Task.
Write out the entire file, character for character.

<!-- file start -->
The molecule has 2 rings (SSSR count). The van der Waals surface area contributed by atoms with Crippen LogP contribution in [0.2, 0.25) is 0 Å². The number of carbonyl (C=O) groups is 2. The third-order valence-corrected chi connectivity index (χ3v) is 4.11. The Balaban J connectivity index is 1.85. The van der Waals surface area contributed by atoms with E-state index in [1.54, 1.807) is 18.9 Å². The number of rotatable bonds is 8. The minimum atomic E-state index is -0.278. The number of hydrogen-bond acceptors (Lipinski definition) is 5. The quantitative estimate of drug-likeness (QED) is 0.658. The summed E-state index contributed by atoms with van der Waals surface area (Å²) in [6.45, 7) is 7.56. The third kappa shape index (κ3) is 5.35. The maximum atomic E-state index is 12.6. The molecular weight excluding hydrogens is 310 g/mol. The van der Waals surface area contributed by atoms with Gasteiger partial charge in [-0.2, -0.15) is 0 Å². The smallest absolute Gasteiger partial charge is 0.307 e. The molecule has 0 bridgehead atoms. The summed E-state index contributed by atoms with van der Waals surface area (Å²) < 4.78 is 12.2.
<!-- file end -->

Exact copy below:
The molecule has 2 rings (SSSR count). The van der Waals surface area contributed by atoms with Crippen LogP contribution in [0.2, 0.25) is 0 Å². The number of carbonyl (C=O) groups is 2. The third-order valence-corrected chi connectivity index (χ3v) is 4.11. The Balaban J connectivity index is 1.85. The van der Waals surface area contributed by atoms with E-state index in [1.54, 1.807) is 18.9 Å². The number of rotatable bonds is 8. The minimum atomic E-state index is -0.278. The number of hydrogen-bond acceptors (Lipinski definition) is 5. The quantitative estimate of drug-likeness (QED) is 0.658. The summed E-state index contributed by atoms with van der Waals surface area (Å²) in [6.45, 7) is 7.56. The third kappa shape index (κ3) is 5.35. The maximum atomic E-state index is 12.6. The molecular weight excluding hydrogens is 310 g/mol. The van der Waals surface area contributed by atoms with Gasteiger partial charge in [-0.2, -0.15) is 0 Å². The smallest absolute Gasteiger partial charge is 0.307 e. The molecule has 0 bridgehead atoms. The summed E-state index contributed by atoms with van der Waals surface area (Å²) < 4.78 is 12.2.